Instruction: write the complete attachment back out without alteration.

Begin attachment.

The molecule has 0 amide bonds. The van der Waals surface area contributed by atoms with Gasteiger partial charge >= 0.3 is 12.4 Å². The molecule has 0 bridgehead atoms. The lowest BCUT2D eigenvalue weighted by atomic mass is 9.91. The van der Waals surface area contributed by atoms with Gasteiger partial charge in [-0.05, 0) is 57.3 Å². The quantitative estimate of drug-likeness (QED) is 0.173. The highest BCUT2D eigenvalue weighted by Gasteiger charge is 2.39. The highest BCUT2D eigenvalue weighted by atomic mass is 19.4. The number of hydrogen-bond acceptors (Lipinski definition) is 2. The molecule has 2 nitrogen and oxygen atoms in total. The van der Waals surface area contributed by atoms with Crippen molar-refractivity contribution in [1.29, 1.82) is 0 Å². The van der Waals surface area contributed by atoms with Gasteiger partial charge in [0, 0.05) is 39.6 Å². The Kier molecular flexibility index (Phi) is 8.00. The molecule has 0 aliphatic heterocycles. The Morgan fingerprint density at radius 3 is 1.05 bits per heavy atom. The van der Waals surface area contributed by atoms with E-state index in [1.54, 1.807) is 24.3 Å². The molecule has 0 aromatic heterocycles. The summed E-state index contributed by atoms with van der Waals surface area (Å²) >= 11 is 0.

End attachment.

The molecule has 0 amide bonds. The van der Waals surface area contributed by atoms with Gasteiger partial charge >= 0.3 is 12.4 Å². The molecule has 0 bridgehead atoms. The lowest BCUT2D eigenvalue weighted by atomic mass is 9.91. The van der Waals surface area contributed by atoms with Gasteiger partial charge in [-0.05, 0) is 57.3 Å². The quantitative estimate of drug-likeness (QED) is 0.173. The highest BCUT2D eigenvalue weighted by Gasteiger charge is 2.39. The highest BCUT2D eigenvalue weighted by atomic mass is 19.4. The number of hydrogen-bond acceptors (Lipinski definition) is 2. The molecule has 2 nitrogen and oxygen atoms in total. The van der Waals surface area contributed by atoms with Crippen molar-refractivity contribution in [1.29, 1.82) is 0 Å². The van der Waals surface area contributed by atoms with Gasteiger partial charge in [0, 0.05) is 39.6 Å². The Kier molecular flexibility index (Phi) is 8.00. The molecule has 0 aliphatic heterocycles. The Morgan fingerprint density at radius 3 is 1.05 bits per heavy atom. The van der Waals surface area contributed by atoms with E-state index in [1.54, 1.807) is 24.3 Å². The molecule has 0 aromatic heterocycles. The summed E-state index contributed by atoms with van der Waals surface area (Å²) >= 11 is 0.